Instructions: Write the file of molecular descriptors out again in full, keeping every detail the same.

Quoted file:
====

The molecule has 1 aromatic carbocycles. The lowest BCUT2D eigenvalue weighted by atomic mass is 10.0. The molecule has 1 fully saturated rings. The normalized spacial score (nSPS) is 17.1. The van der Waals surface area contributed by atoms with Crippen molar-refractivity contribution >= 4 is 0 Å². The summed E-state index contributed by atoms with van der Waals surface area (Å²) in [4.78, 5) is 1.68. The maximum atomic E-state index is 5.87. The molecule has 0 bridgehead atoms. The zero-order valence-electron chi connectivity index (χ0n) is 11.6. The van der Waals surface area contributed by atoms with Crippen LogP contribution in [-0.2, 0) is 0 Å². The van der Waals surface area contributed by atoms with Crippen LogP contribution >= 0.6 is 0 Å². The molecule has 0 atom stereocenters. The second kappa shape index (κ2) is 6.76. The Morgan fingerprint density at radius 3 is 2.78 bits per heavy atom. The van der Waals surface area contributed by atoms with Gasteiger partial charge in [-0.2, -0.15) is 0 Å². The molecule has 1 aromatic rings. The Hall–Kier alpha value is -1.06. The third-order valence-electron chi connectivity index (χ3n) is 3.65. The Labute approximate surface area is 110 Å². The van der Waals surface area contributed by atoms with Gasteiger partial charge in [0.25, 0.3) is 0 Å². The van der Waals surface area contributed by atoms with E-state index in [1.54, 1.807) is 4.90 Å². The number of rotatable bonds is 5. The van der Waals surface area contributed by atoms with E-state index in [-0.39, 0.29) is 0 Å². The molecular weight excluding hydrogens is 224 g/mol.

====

The molecule has 1 aromatic carbocycles. The lowest BCUT2D eigenvalue weighted by atomic mass is 10.0. The molecule has 1 fully saturated rings. The normalized spacial score (nSPS) is 17.1. The van der Waals surface area contributed by atoms with Crippen molar-refractivity contribution >= 4 is 0 Å². The summed E-state index contributed by atoms with van der Waals surface area (Å²) in [4.78, 5) is 1.68. The maximum atomic E-state index is 5.87. The molecule has 0 bridgehead atoms. The zero-order valence-electron chi connectivity index (χ0n) is 11.6. The van der Waals surface area contributed by atoms with Crippen LogP contribution in [-0.2, 0) is 0 Å². The van der Waals surface area contributed by atoms with Crippen LogP contribution >= 0.6 is 0 Å². The molecule has 0 atom stereocenters. The second kappa shape index (κ2) is 6.76. The Morgan fingerprint density at radius 3 is 2.78 bits per heavy atom. The van der Waals surface area contributed by atoms with Gasteiger partial charge in [-0.2, -0.15) is 0 Å². The molecule has 1 aromatic rings. The Hall–Kier alpha value is -1.06. The third-order valence-electron chi connectivity index (χ3n) is 3.65. The Labute approximate surface area is 110 Å². The van der Waals surface area contributed by atoms with Gasteiger partial charge in [0.25, 0.3) is 0 Å². The van der Waals surface area contributed by atoms with E-state index in [1.54, 1.807) is 4.90 Å². The number of rotatable bonds is 5. The van der Waals surface area contributed by atoms with E-state index in [-0.39, 0.29) is 0 Å². The molecular weight excluding hydrogens is 224 g/mol.